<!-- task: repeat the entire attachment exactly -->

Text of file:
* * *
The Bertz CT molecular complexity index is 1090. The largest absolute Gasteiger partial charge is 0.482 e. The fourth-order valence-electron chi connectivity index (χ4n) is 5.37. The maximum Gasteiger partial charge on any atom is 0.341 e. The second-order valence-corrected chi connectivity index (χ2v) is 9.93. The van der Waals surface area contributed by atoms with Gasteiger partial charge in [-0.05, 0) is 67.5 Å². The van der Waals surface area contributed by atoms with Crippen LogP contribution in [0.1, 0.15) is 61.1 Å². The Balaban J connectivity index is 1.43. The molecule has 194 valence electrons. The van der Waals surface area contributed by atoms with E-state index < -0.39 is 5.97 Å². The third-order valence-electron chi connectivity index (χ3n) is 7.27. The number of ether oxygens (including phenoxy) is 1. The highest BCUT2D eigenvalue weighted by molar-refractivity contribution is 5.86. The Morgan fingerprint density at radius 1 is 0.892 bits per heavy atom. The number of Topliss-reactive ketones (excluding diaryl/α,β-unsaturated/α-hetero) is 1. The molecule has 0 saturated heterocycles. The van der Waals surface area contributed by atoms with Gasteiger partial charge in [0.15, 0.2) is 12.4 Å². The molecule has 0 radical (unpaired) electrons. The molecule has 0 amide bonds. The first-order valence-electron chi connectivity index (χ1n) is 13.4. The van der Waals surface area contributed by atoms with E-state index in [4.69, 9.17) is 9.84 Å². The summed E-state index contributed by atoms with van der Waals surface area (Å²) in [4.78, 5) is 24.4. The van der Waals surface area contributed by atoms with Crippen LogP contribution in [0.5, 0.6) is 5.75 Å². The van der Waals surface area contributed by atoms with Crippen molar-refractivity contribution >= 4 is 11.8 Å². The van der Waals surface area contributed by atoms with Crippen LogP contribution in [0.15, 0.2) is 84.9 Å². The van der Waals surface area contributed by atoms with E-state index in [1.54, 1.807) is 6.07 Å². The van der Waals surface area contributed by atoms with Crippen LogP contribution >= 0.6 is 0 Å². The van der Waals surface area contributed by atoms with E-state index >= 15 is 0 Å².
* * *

The Bertz CT molecular complexity index is 1090. The largest absolute Gasteiger partial charge is 0.482 e. The fourth-order valence-electron chi connectivity index (χ4n) is 5.37. The maximum Gasteiger partial charge on any atom is 0.341 e. The second-order valence-corrected chi connectivity index (χ2v) is 9.93. The van der Waals surface area contributed by atoms with Gasteiger partial charge in [-0.05, 0) is 67.5 Å². The van der Waals surface area contributed by atoms with Crippen LogP contribution in [0.1, 0.15) is 61.1 Å². The Balaban J connectivity index is 1.43. The molecule has 194 valence electrons. The van der Waals surface area contributed by atoms with E-state index < -0.39 is 5.97 Å². The third-order valence-electron chi connectivity index (χ3n) is 7.27. The number of ether oxygens (including phenoxy) is 1. The highest BCUT2D eigenvalue weighted by molar-refractivity contribution is 5.86. The Morgan fingerprint density at radius 1 is 0.892 bits per heavy atom. The number of Topliss-reactive ketones (excluding diaryl/α,β-unsaturated/α-hetero) is 1. The molecule has 0 saturated heterocycles. The van der Waals surface area contributed by atoms with Gasteiger partial charge in [0.15, 0.2) is 12.4 Å². The molecule has 0 radical (unpaired) electrons. The molecule has 0 amide bonds. The first-order valence-electron chi connectivity index (χ1n) is 13.4. The van der Waals surface area contributed by atoms with E-state index in [4.69, 9.17) is 9.84 Å². The summed E-state index contributed by atoms with van der Waals surface area (Å²) in [4.78, 5) is 24.4. The van der Waals surface area contributed by atoms with Crippen LogP contribution in [0.5, 0.6) is 5.75 Å². The van der Waals surface area contributed by atoms with Crippen molar-refractivity contribution >= 4 is 11.8 Å². The van der Waals surface area contributed by atoms with Crippen LogP contribution in [0.15, 0.2) is 84.9 Å². The van der Waals surface area contributed by atoms with E-state index in [1.54, 1.807) is 6.07 Å². The van der Waals surface area contributed by atoms with Crippen LogP contribution >= 0.6 is 0 Å². The van der Waals surface area contributed by atoms with E-state index >= 15 is 0 Å².